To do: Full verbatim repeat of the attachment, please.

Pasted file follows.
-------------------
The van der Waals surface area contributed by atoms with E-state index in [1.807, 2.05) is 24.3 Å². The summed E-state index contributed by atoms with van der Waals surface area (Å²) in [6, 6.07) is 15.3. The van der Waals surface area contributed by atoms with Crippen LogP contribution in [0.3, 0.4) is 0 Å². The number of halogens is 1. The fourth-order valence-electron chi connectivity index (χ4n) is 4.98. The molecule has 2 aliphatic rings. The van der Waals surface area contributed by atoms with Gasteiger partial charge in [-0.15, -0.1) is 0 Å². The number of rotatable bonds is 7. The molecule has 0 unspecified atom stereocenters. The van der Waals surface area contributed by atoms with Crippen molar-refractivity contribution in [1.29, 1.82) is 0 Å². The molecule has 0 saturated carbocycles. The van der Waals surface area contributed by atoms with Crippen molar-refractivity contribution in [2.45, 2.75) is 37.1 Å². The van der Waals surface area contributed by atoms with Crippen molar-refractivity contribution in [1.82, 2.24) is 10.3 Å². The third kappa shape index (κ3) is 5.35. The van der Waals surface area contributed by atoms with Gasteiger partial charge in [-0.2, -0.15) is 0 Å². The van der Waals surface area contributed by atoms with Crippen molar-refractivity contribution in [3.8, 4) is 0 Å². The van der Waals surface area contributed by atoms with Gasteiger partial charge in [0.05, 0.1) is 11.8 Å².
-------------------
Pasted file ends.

The van der Waals surface area contributed by atoms with E-state index in [1.807, 2.05) is 24.3 Å². The summed E-state index contributed by atoms with van der Waals surface area (Å²) in [6, 6.07) is 15.3. The van der Waals surface area contributed by atoms with Crippen LogP contribution in [0.3, 0.4) is 0 Å². The number of halogens is 1. The fourth-order valence-electron chi connectivity index (χ4n) is 4.98. The molecule has 2 aliphatic rings. The van der Waals surface area contributed by atoms with Gasteiger partial charge in [-0.15, -0.1) is 0 Å². The number of rotatable bonds is 7. The molecule has 0 unspecified atom stereocenters. The van der Waals surface area contributed by atoms with Crippen molar-refractivity contribution in [1.29, 1.82) is 0 Å². The molecule has 0 saturated carbocycles. The van der Waals surface area contributed by atoms with Crippen molar-refractivity contribution in [2.45, 2.75) is 37.1 Å². The van der Waals surface area contributed by atoms with Crippen molar-refractivity contribution in [1.82, 2.24) is 10.3 Å². The third kappa shape index (κ3) is 5.35. The van der Waals surface area contributed by atoms with Gasteiger partial charge in [-0.2, -0.15) is 0 Å². The van der Waals surface area contributed by atoms with Crippen molar-refractivity contribution in [3.8, 4) is 0 Å². The van der Waals surface area contributed by atoms with Gasteiger partial charge in [0.05, 0.1) is 11.8 Å².